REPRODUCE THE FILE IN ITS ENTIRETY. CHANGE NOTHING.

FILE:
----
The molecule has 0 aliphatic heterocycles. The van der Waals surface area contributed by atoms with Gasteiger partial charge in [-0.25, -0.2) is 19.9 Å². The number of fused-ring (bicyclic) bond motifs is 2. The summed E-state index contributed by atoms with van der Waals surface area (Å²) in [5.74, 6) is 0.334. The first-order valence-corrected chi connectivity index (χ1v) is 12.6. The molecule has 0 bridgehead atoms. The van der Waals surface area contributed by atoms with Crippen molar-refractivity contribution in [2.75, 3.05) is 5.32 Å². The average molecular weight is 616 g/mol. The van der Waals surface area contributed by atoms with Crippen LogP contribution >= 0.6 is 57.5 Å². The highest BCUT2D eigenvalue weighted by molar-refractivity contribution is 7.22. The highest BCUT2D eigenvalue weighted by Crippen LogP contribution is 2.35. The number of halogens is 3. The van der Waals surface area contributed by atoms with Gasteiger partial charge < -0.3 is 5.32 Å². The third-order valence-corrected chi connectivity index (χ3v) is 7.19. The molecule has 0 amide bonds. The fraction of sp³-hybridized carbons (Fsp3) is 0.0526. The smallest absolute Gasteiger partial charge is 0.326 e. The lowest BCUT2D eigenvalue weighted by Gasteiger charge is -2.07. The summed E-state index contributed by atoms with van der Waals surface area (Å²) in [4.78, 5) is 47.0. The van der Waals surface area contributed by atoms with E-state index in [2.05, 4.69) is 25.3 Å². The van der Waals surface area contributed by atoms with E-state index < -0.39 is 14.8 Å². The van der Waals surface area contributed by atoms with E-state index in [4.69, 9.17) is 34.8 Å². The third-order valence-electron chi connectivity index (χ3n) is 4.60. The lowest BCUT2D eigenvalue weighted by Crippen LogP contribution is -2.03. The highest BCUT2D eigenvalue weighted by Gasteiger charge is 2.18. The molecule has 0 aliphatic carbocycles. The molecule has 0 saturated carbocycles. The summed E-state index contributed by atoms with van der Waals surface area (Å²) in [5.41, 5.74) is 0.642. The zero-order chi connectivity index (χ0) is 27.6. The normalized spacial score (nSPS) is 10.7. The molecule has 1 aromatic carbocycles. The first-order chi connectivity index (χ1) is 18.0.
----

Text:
The molecule has 0 aliphatic heterocycles. The van der Waals surface area contributed by atoms with Gasteiger partial charge in [-0.25, -0.2) is 19.9 Å². The number of fused-ring (bicyclic) bond motifs is 2. The summed E-state index contributed by atoms with van der Waals surface area (Å²) in [5.74, 6) is 0.334. The first-order valence-corrected chi connectivity index (χ1v) is 12.6. The molecule has 0 bridgehead atoms. The van der Waals surface area contributed by atoms with Crippen molar-refractivity contribution in [2.75, 3.05) is 5.32 Å². The average molecular weight is 616 g/mol. The van der Waals surface area contributed by atoms with Crippen LogP contribution >= 0.6 is 57.5 Å². The highest BCUT2D eigenvalue weighted by molar-refractivity contribution is 7.22. The highest BCUT2D eigenvalue weighted by Crippen LogP contribution is 2.35. The number of halogens is 3. The van der Waals surface area contributed by atoms with Gasteiger partial charge < -0.3 is 5.32 Å². The third-order valence-corrected chi connectivity index (χ3v) is 7.19. The molecule has 0 amide bonds. The fraction of sp³-hybridized carbons (Fsp3) is 0.0526. The smallest absolute Gasteiger partial charge is 0.326 e. The lowest BCUT2D eigenvalue weighted by Gasteiger charge is -2.07. The summed E-state index contributed by atoms with van der Waals surface area (Å²) in [4.78, 5) is 47.0. The van der Waals surface area contributed by atoms with E-state index in [2.05, 4.69) is 25.3 Å². The van der Waals surface area contributed by atoms with E-state index < -0.39 is 14.8 Å². The van der Waals surface area contributed by atoms with E-state index in [4.69, 9.17) is 34.8 Å². The third-order valence-electron chi connectivity index (χ3n) is 4.60. The lowest BCUT2D eigenvalue weighted by Crippen LogP contribution is -2.03. The highest BCUT2D eigenvalue weighted by Gasteiger charge is 2.18. The molecule has 0 aliphatic carbocycles. The molecule has 0 saturated carbocycles. The summed E-state index contributed by atoms with van der Waals surface area (Å²) in [5.41, 5.74) is 0.642. The zero-order chi connectivity index (χ0) is 27.6. The normalized spacial score (nSPS) is 10.7. The molecule has 1 aromatic carbocycles. The first-order chi connectivity index (χ1) is 18.0.